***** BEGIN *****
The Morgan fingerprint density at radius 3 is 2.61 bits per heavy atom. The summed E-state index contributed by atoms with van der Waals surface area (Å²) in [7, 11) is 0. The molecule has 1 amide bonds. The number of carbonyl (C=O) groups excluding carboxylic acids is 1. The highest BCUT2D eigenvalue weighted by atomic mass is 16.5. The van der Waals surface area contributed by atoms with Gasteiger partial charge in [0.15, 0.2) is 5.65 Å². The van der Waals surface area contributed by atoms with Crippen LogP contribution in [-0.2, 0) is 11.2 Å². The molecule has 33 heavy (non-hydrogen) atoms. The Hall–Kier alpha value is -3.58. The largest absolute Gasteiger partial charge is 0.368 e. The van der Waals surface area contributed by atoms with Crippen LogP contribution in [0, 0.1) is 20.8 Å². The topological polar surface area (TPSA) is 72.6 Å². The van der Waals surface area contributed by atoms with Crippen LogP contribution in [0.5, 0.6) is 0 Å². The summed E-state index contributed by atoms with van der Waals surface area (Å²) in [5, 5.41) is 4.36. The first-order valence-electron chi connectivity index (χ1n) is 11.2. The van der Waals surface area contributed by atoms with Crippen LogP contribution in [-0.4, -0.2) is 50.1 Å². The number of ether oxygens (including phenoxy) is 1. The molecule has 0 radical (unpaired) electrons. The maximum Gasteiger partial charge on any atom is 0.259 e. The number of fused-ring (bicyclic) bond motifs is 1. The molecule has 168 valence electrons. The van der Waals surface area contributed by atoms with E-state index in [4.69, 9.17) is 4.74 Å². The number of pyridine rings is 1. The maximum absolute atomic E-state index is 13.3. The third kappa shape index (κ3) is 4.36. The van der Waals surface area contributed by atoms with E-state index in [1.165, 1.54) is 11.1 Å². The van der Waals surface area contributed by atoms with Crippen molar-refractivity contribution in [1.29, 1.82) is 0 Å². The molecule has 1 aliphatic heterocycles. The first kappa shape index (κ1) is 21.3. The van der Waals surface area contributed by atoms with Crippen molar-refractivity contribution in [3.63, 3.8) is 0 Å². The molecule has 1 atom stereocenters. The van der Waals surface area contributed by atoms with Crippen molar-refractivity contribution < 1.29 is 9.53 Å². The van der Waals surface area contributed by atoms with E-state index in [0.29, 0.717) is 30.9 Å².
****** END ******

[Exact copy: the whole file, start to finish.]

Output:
The Morgan fingerprint density at radius 3 is 2.61 bits per heavy atom. The summed E-state index contributed by atoms with van der Waals surface area (Å²) in [7, 11) is 0. The molecule has 1 amide bonds. The number of carbonyl (C=O) groups excluding carboxylic acids is 1. The highest BCUT2D eigenvalue weighted by atomic mass is 16.5. The van der Waals surface area contributed by atoms with Gasteiger partial charge in [0.15, 0.2) is 5.65 Å². The van der Waals surface area contributed by atoms with Crippen LogP contribution in [-0.2, 0) is 11.2 Å². The molecule has 33 heavy (non-hydrogen) atoms. The Hall–Kier alpha value is -3.58. The largest absolute Gasteiger partial charge is 0.368 e. The van der Waals surface area contributed by atoms with Crippen LogP contribution in [0, 0.1) is 20.8 Å². The topological polar surface area (TPSA) is 72.6 Å². The van der Waals surface area contributed by atoms with Crippen LogP contribution in [0.5, 0.6) is 0 Å². The summed E-state index contributed by atoms with van der Waals surface area (Å²) in [5, 5.41) is 4.36. The first-order valence-electron chi connectivity index (χ1n) is 11.2. The van der Waals surface area contributed by atoms with Crippen LogP contribution in [-0.4, -0.2) is 50.1 Å². The number of ether oxygens (including phenoxy) is 1. The molecule has 0 radical (unpaired) electrons. The maximum Gasteiger partial charge on any atom is 0.259 e. The number of fused-ring (bicyclic) bond motifs is 1. The molecule has 168 valence electrons. The van der Waals surface area contributed by atoms with E-state index in [4.69, 9.17) is 4.74 Å². The number of pyridine rings is 1. The maximum absolute atomic E-state index is 13.3. The third kappa shape index (κ3) is 4.36. The van der Waals surface area contributed by atoms with E-state index in [1.165, 1.54) is 11.1 Å². The van der Waals surface area contributed by atoms with Crippen molar-refractivity contribution in [1.29, 1.82) is 0 Å². The molecule has 1 aliphatic heterocycles. The first kappa shape index (κ1) is 21.3. The van der Waals surface area contributed by atoms with Crippen molar-refractivity contribution in [3.63, 3.8) is 0 Å². The molecule has 1 atom stereocenters. The van der Waals surface area contributed by atoms with Crippen molar-refractivity contribution < 1.29 is 9.53 Å². The van der Waals surface area contributed by atoms with E-state index in [0.29, 0.717) is 30.9 Å².